This Day In History

  • 1775 In the early hours a small British force, including the Grenadier and Light Companies of the 47th (later 1st Loyals) and 59th (later 2nd East Lancashires), sets out from Boston, Massachusetts for Concord, some 20 miles away, to destroy a colonial munitions depot. At dawn at Lexington they are confronted by the local militia and the first shots of the American Revolution are fired. A further engagement follows at Concord where about 500 Militiamen defeat three British companies and force the British column to begin its return march to Boston. Reinforced at Lexington by a relief force including the rest of the 47th, the march is carried out under sustained fire from concealed insurgents, and the American War of Independence has begun.
  • 1854 47th Regiment (later the 1st Loyals) disembark at Scutari, opposite Constantinople, to join the 2nd Division, part of the British Army concentrating in preparation for the Crimean War. They are quartered in the huge Turkish barracks there, later to become famous as the British base hospital where Florence Nightingale effected her nursing reforms.
  • 1880 2nd Afghan War. Battle of Ahmed Kel. 59th Regiment (soon to 2nd East Lancashires) is hard-pressed on the right of the British line.  The Regiment forms square around its colours. It is the last occasion on which colours are carried by a British regiment on a victorious field. Afterwards 1,000 dead lie in front of the British line, with 600 around the 59th's position. The shell-torn colours are now displayed in the Sergeant's Mess of the 1st Battalion, Duke of Lancaster's Regiment.
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Corporal John Thomas Davies VC

John_Thomas_Davies_VC

John Thomas Davies, known as Jack, was born on 29th September, 1895 in Rock Ferry, Birkenhead, but grew up in St Helens, Lancashire.  In the great surge of patriotic fervour which followed the outbreak of  World War I  he was one of the first to volunteer for the newly-formed 11th (Service) Battalion, South Lancashire Regiment – the St Helens Pals. First deployed to France with his battalion in November 1915, he was wounded twice during the Battle of the Somme in 1916, and twice returned to active service.

By 1918, although still only 22 years old, Jack was an experienced and battle-hardened soldier when Germany launched a great Spring offensive in a last desperate attempt to win the war. On 24 March the St Helens Pals were occupying positions 12 miles southwest of St Quentin near the village of Eppeville. After heavy shelling the Germans advanced from their bridgehead across the Somme at Ham and, within an hour, the Pals’ forward companies were in danger of being surrounded and under heavy rifle and machine-gun fire.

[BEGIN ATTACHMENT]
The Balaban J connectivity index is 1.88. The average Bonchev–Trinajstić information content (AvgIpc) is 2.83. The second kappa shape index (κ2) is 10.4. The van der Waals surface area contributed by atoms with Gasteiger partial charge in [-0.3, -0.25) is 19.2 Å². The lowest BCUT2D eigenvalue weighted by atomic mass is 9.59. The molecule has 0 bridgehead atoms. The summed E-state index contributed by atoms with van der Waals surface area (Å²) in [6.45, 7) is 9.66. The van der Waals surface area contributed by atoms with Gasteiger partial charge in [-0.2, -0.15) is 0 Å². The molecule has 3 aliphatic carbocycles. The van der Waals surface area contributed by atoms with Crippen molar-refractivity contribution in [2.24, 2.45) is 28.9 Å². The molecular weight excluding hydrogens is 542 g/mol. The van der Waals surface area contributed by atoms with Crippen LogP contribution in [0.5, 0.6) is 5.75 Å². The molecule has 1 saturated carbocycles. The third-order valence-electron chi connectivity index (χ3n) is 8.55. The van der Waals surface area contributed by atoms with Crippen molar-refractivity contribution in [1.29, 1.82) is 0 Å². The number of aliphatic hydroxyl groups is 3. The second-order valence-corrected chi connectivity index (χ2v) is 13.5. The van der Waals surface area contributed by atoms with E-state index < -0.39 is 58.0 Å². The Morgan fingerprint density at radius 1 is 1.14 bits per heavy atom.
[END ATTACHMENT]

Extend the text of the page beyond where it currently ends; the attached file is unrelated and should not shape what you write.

In the words of his Victoria Cross citation: –

“When his company—outflanked on both sides—received orders to withdraw, Corporal Davies knew that the only line of withdrawal lay through a deep stream lined with a belt of barbed wire, and that it was imperative to hold up the enemy as long as possible.

“He mounted the parapet, fully exposing himself, in order to get a more effective field of fire, and kept his Lewis gun in action to the last, causing the enemy many casualties and checking their advance.

“By his very great devotion to duty he enabled part of his company to get across the river, which they would otherwise have been unable to do, thus undoubtedly saving the lives of many of his comrades.

“When last seen this gallant N.C.O. was still firing his gun, with the enemy close on the top of him, and was in all probability killed at his gun.”

His parents were notified of his death in action, and his Victoria Cross was gazetted posthumously, before  information was received two months later that, almost incredibly under the circumstances, he was in fact a prisoner. He is therefore believed to be one of only two men ever to have been awarded a posthumous Victoria Cross while still alive (the other being Major Herbert Le Patourel of the Hampshire Regiment in World War II).

Jack Davies returned to St Helens after the war, where he married and lived with his family for the rest of his life. In World War II he served as a captain in the Home Guard. He died aged 59 in 1955, and is buried in St Helens Cemetery.

His Victoria Cross is on display in the Imperial War Museum, London.